Nova Scotia

Rocky Jones, civil rights activist, honoured

One of Nova Scotia's best-known civil rights activists is being recognized Tuesday by the province's human rights commission.

Provincial human rights commission honours Nova Scotia social activist

Rocky Jones was in the public eye for more than four decades as a social activist on matters of human rights, race and poverty.

One of Nova Scotia's best-known civil rights activists is being recognized Tuesday by the province's human rights commission.

Rocky Jones died in July at the age of 71.  

On Tuesday, he will be honoured posthumously with a human rights award during a ceremony at the International Human Rights Day Event at the Prospect Road Community Centre in Hatchet Lake.

Five others will also receive awards.

Jones was a high-profile Halifax lawyer and champion of Nova Scotia's black community.

He was in the public eye for more than four decades as a social activist on matters of human rights, race and poverty.

In his student days in the 1960s and '70s, Jones was viewed a radical, and monitored by Canadian police and by members of the Federal Bureau of Investigation.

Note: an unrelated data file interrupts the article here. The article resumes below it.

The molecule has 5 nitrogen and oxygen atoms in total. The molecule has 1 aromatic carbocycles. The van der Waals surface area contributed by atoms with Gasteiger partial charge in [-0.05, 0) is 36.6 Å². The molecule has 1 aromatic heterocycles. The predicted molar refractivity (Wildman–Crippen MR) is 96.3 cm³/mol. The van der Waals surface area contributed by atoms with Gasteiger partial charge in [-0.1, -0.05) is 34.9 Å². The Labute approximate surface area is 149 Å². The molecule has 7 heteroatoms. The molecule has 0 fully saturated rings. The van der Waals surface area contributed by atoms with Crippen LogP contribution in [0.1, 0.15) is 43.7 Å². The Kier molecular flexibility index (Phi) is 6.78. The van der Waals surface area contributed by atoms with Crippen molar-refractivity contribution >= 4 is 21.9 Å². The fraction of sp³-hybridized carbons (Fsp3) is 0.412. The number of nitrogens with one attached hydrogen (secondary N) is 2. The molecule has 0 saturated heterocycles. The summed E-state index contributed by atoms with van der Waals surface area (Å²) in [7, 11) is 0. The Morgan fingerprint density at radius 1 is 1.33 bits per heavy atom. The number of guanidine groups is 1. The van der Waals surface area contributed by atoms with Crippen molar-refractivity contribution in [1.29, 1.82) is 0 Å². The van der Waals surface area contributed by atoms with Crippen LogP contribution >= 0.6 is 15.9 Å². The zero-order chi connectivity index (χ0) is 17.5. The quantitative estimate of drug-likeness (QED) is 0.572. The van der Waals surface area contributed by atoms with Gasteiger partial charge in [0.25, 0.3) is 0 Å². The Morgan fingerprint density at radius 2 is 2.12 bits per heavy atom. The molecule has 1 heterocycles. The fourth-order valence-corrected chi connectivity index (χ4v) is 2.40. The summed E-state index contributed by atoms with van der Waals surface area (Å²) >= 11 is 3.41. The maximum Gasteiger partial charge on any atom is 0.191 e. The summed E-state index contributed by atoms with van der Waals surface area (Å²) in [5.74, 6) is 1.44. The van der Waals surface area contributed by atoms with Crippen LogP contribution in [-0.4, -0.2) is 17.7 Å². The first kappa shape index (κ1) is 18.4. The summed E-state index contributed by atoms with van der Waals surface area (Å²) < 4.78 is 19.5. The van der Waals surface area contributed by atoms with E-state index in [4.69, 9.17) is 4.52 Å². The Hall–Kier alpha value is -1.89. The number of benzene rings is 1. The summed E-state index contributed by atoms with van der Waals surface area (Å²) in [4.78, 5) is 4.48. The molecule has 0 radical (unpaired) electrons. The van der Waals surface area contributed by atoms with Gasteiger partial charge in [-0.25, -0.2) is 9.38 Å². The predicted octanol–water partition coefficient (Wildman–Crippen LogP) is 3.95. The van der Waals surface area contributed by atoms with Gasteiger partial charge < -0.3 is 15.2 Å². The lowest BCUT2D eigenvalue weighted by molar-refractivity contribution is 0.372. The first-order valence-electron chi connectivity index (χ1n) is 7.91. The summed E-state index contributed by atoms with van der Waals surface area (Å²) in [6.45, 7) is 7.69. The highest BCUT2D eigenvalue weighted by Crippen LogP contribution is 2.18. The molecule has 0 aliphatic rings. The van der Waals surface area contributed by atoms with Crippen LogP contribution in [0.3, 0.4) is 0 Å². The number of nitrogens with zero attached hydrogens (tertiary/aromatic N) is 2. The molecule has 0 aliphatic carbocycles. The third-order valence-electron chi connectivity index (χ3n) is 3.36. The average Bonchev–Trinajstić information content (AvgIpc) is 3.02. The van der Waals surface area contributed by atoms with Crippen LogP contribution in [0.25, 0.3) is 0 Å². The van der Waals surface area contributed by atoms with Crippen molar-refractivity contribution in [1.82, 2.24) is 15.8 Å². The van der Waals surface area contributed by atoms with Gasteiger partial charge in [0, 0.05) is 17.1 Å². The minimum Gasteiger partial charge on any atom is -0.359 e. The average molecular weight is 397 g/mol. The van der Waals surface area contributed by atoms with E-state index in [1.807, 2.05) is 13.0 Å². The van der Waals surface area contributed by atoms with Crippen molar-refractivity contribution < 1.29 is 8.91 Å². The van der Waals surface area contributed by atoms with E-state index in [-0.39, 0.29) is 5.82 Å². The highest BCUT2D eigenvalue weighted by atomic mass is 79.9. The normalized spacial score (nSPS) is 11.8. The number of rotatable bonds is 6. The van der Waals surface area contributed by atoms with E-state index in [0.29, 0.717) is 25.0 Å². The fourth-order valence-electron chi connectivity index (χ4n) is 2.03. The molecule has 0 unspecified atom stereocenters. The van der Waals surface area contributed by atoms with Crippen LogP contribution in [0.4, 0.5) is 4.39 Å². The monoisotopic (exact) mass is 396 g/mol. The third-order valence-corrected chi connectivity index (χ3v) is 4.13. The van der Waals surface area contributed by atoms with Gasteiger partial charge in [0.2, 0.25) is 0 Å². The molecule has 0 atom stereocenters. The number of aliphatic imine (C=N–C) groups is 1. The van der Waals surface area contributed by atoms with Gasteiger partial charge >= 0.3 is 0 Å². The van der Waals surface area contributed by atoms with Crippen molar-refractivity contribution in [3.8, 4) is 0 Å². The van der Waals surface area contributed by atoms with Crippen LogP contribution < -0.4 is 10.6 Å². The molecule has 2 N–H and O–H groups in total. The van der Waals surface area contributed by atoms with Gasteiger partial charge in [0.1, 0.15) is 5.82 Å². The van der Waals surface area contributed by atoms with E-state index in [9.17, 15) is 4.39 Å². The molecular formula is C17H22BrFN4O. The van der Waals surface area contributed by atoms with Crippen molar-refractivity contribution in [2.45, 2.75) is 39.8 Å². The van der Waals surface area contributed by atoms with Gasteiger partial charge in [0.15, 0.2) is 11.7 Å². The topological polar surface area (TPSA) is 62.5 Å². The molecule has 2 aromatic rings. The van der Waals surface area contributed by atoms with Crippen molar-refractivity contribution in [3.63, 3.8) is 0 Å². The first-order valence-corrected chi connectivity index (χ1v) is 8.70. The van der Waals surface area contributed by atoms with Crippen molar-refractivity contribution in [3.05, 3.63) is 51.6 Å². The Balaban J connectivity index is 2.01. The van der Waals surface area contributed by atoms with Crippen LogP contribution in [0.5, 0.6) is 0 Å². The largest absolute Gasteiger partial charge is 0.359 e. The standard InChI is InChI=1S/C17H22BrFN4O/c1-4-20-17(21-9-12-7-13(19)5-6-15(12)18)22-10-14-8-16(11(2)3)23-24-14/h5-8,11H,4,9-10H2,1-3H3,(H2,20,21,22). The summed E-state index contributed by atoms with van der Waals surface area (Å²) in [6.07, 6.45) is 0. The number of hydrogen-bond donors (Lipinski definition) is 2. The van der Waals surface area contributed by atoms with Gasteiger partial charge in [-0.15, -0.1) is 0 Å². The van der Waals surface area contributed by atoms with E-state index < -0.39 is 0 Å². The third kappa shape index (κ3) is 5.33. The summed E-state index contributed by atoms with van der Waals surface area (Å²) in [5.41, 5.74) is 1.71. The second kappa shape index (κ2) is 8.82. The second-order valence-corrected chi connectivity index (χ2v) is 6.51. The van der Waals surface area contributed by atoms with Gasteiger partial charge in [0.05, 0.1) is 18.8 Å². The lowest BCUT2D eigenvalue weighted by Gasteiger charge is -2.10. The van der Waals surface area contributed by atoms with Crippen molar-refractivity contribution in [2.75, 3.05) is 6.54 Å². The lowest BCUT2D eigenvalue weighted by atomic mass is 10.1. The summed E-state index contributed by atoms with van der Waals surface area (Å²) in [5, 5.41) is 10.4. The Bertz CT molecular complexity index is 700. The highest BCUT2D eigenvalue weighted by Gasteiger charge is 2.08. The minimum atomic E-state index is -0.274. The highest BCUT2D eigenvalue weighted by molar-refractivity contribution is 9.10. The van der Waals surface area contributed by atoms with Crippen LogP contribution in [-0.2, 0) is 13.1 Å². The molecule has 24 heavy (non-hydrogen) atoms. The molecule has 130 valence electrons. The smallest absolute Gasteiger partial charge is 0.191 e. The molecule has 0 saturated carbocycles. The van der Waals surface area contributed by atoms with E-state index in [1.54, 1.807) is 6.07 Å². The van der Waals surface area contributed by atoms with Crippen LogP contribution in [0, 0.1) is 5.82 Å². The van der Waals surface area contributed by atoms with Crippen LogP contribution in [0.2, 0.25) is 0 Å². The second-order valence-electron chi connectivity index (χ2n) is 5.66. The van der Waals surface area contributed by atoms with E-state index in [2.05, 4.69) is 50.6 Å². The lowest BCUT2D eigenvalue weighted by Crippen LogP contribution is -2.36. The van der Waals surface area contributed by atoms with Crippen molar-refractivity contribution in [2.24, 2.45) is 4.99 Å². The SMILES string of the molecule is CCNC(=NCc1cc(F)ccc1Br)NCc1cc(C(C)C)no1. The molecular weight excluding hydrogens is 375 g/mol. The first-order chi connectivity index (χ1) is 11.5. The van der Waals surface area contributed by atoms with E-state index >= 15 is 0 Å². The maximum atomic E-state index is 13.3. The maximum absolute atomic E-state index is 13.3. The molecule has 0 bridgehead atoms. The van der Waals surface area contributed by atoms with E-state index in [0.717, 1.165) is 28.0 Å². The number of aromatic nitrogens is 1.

He had connections with the Black Panther Party, and was a founding member of the Black United Front in Nova Scotia. He played a leading role in creating an indigenous program for black and Mi'kmaq people at the Dalhousie Law School.

He and Joan Jones, his wife at the time, founded an inner city help program for people who were struggling with poverty.

In the early 1990s, he graduated from law school, and worked for legal aid until he founded his own law firm. It focused largely on human rights, criminal and prisoners' rights, and labour law .

Jones received many awards including the Order of Nova Scotia and an honorary doctorate of law from the University of Guelph.

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